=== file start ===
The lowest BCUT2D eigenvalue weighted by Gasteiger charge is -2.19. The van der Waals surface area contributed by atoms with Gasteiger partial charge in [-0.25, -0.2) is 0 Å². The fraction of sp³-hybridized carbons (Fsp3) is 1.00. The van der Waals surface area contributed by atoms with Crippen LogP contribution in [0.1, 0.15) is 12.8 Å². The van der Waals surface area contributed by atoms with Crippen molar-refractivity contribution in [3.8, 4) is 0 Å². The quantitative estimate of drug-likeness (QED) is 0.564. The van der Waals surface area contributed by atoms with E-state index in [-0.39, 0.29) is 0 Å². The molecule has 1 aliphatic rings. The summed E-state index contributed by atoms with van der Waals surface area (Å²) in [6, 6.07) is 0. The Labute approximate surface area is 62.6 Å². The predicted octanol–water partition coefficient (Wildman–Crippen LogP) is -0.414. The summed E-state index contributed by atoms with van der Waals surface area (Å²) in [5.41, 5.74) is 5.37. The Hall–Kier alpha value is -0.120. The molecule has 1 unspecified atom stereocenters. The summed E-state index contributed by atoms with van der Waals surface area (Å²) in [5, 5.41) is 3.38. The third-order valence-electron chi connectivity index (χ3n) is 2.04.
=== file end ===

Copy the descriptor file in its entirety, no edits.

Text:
The lowest BCUT2D eigenvalue weighted by Gasteiger charge is -2.19. The van der Waals surface area contributed by atoms with Gasteiger partial charge in [-0.25, -0.2) is 0 Å². The fraction of sp³-hybridized carbons (Fsp3) is 1.00. The van der Waals surface area contributed by atoms with Crippen LogP contribution in [0.1, 0.15) is 12.8 Å². The van der Waals surface area contributed by atoms with Crippen molar-refractivity contribution in [3.8, 4) is 0 Å². The quantitative estimate of drug-likeness (QED) is 0.564. The van der Waals surface area contributed by atoms with E-state index in [-0.39, 0.29) is 0 Å². The molecule has 1 aliphatic rings. The summed E-state index contributed by atoms with van der Waals surface area (Å²) in [6, 6.07) is 0. The Labute approximate surface area is 62.6 Å². The predicted octanol–water partition coefficient (Wildman–Crippen LogP) is -0.414. The summed E-state index contributed by atoms with van der Waals surface area (Å²) in [5.41, 5.74) is 5.37. The Hall–Kier alpha value is -0.120. The molecule has 1 unspecified atom stereocenters. The summed E-state index contributed by atoms with van der Waals surface area (Å²) in [5, 5.41) is 3.38. The third-order valence-electron chi connectivity index (χ3n) is 2.04.